All are being offered cash, fame and possible hordes of
tourists -- to change names like Sand City, Dorris, Etna or
Biggs to Got Milk? Calif.
Credit the California Milk Processor Board. As it struggles
to stabilize declining and flat milk sales in the nation's
leading dairy state, it hopes one brave town will dare to be
different: for a possible Got Milk? museum, free school
computers, a library expansion or a new playground. Name a
In turn, the board promises Got Milk? Calif., will become
the centerpiece for a national publicity campaign
celebrating 10 years of "Got Milk?" advertising. The
campaign, which opened in 1993 and went national in 1995,
features TV commercials of comical human dilemmas without
milk, and milk mustaches on celebrities from President
Clinton to Spike Lee. The aim is to counter a national 21
percent decline in per capita milk drinking since the 1970s,
according to the U.S. Department of Agriculture, as
teenagers, especially, turn to soft drinks.
"What I want," says the milk board's Berkeley-based director
and ad man Jeff Manning, "is to be so happy to pick up a
newly printed California map and run my finger down a road
and see Got Milk? California."
In Biggs, a Central Valley hamlet of 1,793 best known for
the state's biggest rice miller and last year's Wolverines
high school football division championship, merely
considering becoming Got Milk? has turned the town into a
carnival of visiting reporters and a sense of what it's like
to be Michael Jackson or Cher.
"We've been unplugging my phone," says an exasperated Mayor
Sharleta B. Callaway, recounting media calls from London,
Dallas, Los Angeles, New York City, Albuquerque, Seattle,
Washington, D.C., Idaho and Wisconsin.
"NOTmilk.com has my e-mail address," she says.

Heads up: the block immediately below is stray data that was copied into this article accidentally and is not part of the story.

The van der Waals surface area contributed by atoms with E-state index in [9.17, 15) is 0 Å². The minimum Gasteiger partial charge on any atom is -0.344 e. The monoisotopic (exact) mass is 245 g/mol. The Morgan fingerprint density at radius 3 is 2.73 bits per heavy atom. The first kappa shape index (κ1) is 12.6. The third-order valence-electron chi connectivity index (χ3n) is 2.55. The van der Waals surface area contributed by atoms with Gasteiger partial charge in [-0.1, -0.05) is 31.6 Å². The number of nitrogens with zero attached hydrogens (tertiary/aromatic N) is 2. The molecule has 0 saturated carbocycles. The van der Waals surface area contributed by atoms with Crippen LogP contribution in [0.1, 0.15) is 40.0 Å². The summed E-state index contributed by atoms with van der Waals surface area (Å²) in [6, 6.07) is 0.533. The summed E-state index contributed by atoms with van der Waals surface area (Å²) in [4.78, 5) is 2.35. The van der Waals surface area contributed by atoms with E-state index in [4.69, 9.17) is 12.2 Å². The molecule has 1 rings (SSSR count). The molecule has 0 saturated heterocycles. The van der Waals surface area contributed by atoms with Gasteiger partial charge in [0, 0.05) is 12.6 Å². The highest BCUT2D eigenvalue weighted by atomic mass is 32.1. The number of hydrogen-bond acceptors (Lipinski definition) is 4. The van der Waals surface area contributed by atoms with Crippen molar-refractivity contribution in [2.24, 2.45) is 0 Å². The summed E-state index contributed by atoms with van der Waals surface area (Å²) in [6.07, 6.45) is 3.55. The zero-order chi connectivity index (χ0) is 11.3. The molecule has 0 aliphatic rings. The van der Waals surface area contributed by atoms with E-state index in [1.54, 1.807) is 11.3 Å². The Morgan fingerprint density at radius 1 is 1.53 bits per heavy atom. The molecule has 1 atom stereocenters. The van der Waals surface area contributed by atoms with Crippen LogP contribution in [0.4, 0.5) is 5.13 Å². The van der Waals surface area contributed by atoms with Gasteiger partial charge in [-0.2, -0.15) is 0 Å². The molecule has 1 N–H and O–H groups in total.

Initially humored by a local newspaper to pose in a "Got
Milk?" T-shirt, the 37-year-old mother of four, who runs a
day-care center and serves as town commissioner of police,
fire, water and sewers, now calls the idea preposterous.
"I don't think it's going to happen. They're using our name
to go national in exchange for nothing," Callaway says, "and
I don't think it's fair to the community."
The City Council scheduled Nov. 18 to present the idea to
Many in Biggs, situated near Highway 99 an hour's drive
north of Sacramento -- and near a road sign that asks, "Got
Tractors?" -- believe becoming Got Milk? will make them a
"We'll get made fun of all the time," says Biggs High School
student Laura Rodriguez. "Where you from? We're from Got
Milk? They'll say, 'Here come the cows."'
"It's bad enough our Wolverine looks like a beaver," chimes
in fellow student Amanda Vargas.
Manning concedes the idea might not be right for Biggs,
named for a prominent 1870s citizen, Major Marion Biggs, who
eventually moved to nearby Gridley. Attempts later to rename
Biggs to Pittsville (in honor of another prominent citizen)
Thanks to everybody who wrote a letter. We have changed at
least one life. Mayor Callaway runs a day-care center, and
her children may soon be exploring soymilk use as an
alternative to their daily doses of pus, hormones, and glue.
Robert Cohen, author of:
Executive Director (firstname.lastname@example.org)
Dairy Education Board